A text version of my sermon from Rosh Hashanah day 2 –
I will confess something this morning, being our season of confession, which is that I am feeling a bit nervous. Not about this morning’s service, which after all is almost over. Not about this sermon, which will also be over in a few minutes. But instead, about tomorrow morning, when many of you won’t be here. Because tomorrow morning, Shabbat Shuvah, I will celebrate the 40th anniversary of my bar mitzvah. And some weeks ago I agreed, in honor of this occasion, to chant both the haftara and the maftir tomorrow. But I’ve been so busy, I haven’t practiced! So I feel a bit like a bar mitzvah bachor, and all afternoon I’ll be practicing my maftir!
What is helping me is that I know I’ll be in good company. Not only with all of the bar and bat mitzvah boys and girls who will be celebrating with their families in this new year, but also with all of the congregants who will come to the Torah in the coming months to thank God for reaching a milestone day their lives. You may know the baseball expression ‘hitting for the cycle’ – what does it mean? Right! And there are Shabbat mornings where we have the shul equivalent of that here at Beth El – a baby naming and an auffruff, a 50th wedding anniversary and a 90th birthday, all in one morning. People come to the Torah to celebrate those moments because they want to connect that important day in their lives with something that is sacred, and they also want to thank God for that gift of time. Over the years I have been privileged to stand with many couples at the Torah as they expressed the gratitude they felt for the time they had shared and they life they had made.
I don’t know how many couples I’ve shared that anniversary moment with, at this point probably a couple of hundred or more. But there are two such moments particularly that stand out in my mind. The first was many years ago, when Sam and Vera Singer came to the Torah on the occasion of their 60th wedding anniversary. Sam was a wonderful guy, a bit of a character, and as I was talking to him and to Vera, and saying ‘what a wonderful thing,’ and ‘mazaltov,’ and ’60 years of marriage!’ with a twinkle in his eye Sam leaned over to me – in front of the entire congregation – with his mouth near the microphone – and said ‘rabbi, it seems like longer.’ I will always remember that!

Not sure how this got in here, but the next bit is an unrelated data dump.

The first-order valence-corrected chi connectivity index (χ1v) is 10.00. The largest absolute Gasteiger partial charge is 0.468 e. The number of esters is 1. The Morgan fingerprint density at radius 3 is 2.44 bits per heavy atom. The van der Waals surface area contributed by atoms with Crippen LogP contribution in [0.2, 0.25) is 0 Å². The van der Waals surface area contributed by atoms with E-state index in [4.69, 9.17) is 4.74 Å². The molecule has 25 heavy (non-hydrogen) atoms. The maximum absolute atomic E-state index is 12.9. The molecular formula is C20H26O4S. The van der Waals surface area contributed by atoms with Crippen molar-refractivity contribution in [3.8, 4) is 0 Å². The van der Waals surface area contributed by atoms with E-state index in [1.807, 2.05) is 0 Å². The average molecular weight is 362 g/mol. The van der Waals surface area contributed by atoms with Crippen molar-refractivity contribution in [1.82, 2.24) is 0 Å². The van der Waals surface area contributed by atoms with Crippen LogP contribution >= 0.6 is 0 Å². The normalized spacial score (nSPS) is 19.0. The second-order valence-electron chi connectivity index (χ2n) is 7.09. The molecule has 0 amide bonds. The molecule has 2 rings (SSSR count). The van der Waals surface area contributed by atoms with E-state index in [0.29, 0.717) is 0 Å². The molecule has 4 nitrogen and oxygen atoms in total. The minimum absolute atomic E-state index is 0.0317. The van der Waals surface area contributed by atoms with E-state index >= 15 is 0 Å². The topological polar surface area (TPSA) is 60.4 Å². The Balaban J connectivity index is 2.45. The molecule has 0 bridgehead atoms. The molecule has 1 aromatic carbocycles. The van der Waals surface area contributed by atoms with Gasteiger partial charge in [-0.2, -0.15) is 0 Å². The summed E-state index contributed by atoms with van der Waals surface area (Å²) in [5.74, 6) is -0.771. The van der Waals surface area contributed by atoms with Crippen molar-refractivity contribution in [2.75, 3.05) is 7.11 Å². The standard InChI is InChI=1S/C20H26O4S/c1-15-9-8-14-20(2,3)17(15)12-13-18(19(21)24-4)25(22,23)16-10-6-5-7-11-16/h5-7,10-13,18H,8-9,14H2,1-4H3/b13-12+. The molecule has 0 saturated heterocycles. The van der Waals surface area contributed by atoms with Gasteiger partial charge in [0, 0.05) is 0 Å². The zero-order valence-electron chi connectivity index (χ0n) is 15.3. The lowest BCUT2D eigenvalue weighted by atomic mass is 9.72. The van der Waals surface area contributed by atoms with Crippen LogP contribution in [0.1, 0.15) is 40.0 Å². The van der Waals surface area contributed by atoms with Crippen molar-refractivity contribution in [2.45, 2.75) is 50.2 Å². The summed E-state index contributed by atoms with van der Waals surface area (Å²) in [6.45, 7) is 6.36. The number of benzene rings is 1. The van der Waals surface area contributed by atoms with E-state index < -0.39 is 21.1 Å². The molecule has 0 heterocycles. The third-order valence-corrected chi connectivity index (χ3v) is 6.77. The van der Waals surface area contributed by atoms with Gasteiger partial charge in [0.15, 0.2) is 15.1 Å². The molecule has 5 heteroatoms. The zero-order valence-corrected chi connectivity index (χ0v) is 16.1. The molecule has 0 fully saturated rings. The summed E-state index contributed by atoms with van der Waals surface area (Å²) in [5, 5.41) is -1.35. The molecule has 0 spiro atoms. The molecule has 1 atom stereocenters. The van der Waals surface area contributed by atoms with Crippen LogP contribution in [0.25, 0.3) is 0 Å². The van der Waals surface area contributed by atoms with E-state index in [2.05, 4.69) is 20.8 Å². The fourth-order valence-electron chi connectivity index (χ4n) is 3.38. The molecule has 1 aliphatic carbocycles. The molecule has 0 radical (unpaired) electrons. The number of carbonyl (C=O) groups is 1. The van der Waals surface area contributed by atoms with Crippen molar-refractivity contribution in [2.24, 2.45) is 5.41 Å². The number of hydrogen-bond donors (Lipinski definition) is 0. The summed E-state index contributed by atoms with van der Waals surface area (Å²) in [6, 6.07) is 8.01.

And the second moment, just a few weeks ago, in the Gorn Chapel, when Lucille and Nathan Goldberg came to the Torah to celebrate their 76th wedding anniversary. I did not misstate that number – they’ve been married for 76 years. That is a rare thing. It is a wedding anniversary I will probably never see again in my rabbinate. There are a series of things that have to happen for a couple to be married 76 years. Obviously they need to be blessed with good health, and to live well into their 90s. I think a devoted, caring, and loving family around them makes a huge difference as well. Some luck along the way is a necessity. And of course they have to have a love, a respect, and a level of caring that nourishes and sustains their relationship for decade after decade. But they need one other thing, that happens at the very beginning of their relationship – and that is a leap of faith. Because every anniversary – whether it is the first or the 76th – begins with a leap of faith.
Certainly that is true for couples. Every couple faces an unknown future when they stand under the huppah. Their hope and expectation is that they will find all of the good things that life has to offer – health, a family, financial success, and many years to be together. But the truth is they don’t know what their future will hold. Almost half of the couples that marry today will get divorced, and every couple will face significant challenges in the course of their journey together. And yet they take the chance, and they make that leap.
That was certainly the case for Gertrude Mokotoff and Alvin Mann. Like many couples, they were introduced by a mutual friend. They took a liking to each other, had a first date, and quickly became an item. It took a few years – and it was Gert Mokotoff who had to pop the question – but they were finally married this summer in upstate New York. Alvin is 94. And he married an older woman – Gert is 98. And that folks is quite a leap of faith. At their wedding celebration Alvin told the story of their first sleep over. This is the way he described it: “We had spent the whole day together, and at night, I set up the bedroom for her, and I was going to be in the next room. She gets into the bed, and I say good night and start walking out, and she says, ‘Where are you going?’” God willing, in the summer of 2018 Alvin and Gert will celebrate their first anniversary. But that never would have happened if not for the leap of faith they took, that they could make a future together as husband and wife.